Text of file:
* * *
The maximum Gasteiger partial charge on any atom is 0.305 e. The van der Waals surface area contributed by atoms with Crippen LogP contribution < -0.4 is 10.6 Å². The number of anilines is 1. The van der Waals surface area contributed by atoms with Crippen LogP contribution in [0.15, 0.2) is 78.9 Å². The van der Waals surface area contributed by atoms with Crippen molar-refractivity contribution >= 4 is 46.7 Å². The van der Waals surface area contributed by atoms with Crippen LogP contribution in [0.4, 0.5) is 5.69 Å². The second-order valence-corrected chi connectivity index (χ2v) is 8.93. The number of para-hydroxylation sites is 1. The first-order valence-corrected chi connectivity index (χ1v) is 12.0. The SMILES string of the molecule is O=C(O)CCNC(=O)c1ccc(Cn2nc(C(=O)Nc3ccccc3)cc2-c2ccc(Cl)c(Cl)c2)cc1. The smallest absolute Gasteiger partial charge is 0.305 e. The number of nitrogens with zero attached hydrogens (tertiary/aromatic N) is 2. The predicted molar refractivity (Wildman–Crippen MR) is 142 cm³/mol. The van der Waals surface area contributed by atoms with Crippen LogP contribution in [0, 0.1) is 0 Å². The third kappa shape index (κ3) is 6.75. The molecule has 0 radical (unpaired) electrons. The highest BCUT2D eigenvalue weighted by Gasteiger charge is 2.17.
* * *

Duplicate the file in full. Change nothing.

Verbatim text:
The maximum Gasteiger partial charge on any atom is 0.305 e. The van der Waals surface area contributed by atoms with Crippen LogP contribution < -0.4 is 10.6 Å². The number of anilines is 1. The van der Waals surface area contributed by atoms with Crippen LogP contribution in [0.15, 0.2) is 78.9 Å². The van der Waals surface area contributed by atoms with Crippen molar-refractivity contribution >= 4 is 46.7 Å². The van der Waals surface area contributed by atoms with Crippen LogP contribution in [0.4, 0.5) is 5.69 Å². The second-order valence-corrected chi connectivity index (χ2v) is 8.93. The number of para-hydroxylation sites is 1. The first-order valence-corrected chi connectivity index (χ1v) is 12.0. The SMILES string of the molecule is O=C(O)CCNC(=O)c1ccc(Cn2nc(C(=O)Nc3ccccc3)cc2-c2ccc(Cl)c(Cl)c2)cc1. The smallest absolute Gasteiger partial charge is 0.305 e. The number of nitrogens with zero attached hydrogens (tertiary/aromatic N) is 2. The predicted molar refractivity (Wildman–Crippen MR) is 142 cm³/mol. The van der Waals surface area contributed by atoms with Crippen LogP contribution in [0, 0.1) is 0 Å². The third kappa shape index (κ3) is 6.75. The molecule has 0 radical (unpaired) electrons. The highest BCUT2D eigenvalue weighted by Gasteiger charge is 2.17.